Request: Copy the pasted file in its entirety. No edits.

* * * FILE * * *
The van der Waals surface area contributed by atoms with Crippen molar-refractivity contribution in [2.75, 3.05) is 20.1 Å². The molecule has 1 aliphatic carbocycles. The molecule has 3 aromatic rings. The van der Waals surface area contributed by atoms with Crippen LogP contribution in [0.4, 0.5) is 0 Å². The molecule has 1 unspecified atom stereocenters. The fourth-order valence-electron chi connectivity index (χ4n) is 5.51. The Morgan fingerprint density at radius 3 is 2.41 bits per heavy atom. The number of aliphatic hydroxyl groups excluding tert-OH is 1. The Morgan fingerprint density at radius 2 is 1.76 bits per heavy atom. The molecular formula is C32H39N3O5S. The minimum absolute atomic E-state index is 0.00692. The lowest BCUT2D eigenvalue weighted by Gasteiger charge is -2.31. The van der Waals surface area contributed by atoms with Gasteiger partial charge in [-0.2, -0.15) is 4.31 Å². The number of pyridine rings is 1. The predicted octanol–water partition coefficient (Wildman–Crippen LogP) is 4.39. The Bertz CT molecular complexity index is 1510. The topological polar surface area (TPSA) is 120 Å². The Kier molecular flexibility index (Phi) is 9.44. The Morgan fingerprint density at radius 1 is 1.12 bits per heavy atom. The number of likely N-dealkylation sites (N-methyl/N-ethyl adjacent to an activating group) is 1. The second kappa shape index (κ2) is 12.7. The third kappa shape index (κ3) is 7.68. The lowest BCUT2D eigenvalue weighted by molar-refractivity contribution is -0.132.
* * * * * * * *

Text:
The van der Waals surface area contributed by atoms with Crippen molar-refractivity contribution in [2.75, 3.05) is 20.1 Å². The molecule has 1 aliphatic carbocycles. The molecule has 3 aromatic rings. The van der Waals surface area contributed by atoms with Crippen LogP contribution in [0.4, 0.5) is 0 Å². The molecule has 1 unspecified atom stereocenters. The fourth-order valence-electron chi connectivity index (χ4n) is 5.51. The Morgan fingerprint density at radius 3 is 2.41 bits per heavy atom. The number of aliphatic hydroxyl groups excluding tert-OH is 1. The Morgan fingerprint density at radius 2 is 1.76 bits per heavy atom. The molecular formula is C32H39N3O5S. The minimum absolute atomic E-state index is 0.00692. The lowest BCUT2D eigenvalue weighted by Gasteiger charge is -2.31. The van der Waals surface area contributed by atoms with Gasteiger partial charge in [-0.2, -0.15) is 4.31 Å². The number of pyridine rings is 1. The predicted octanol–water partition coefficient (Wildman–Crippen LogP) is 4.39. The Bertz CT molecular complexity index is 1510. The topological polar surface area (TPSA) is 120 Å². The Kier molecular flexibility index (Phi) is 9.44. The Morgan fingerprint density at radius 1 is 1.12 bits per heavy atom. The number of likely N-dealkylation sites (N-methyl/N-ethyl adjacent to an activating group) is 1. The second kappa shape index (κ2) is 12.7. The third kappa shape index (κ3) is 7.68. The lowest BCUT2D eigenvalue weighted by molar-refractivity contribution is -0.132.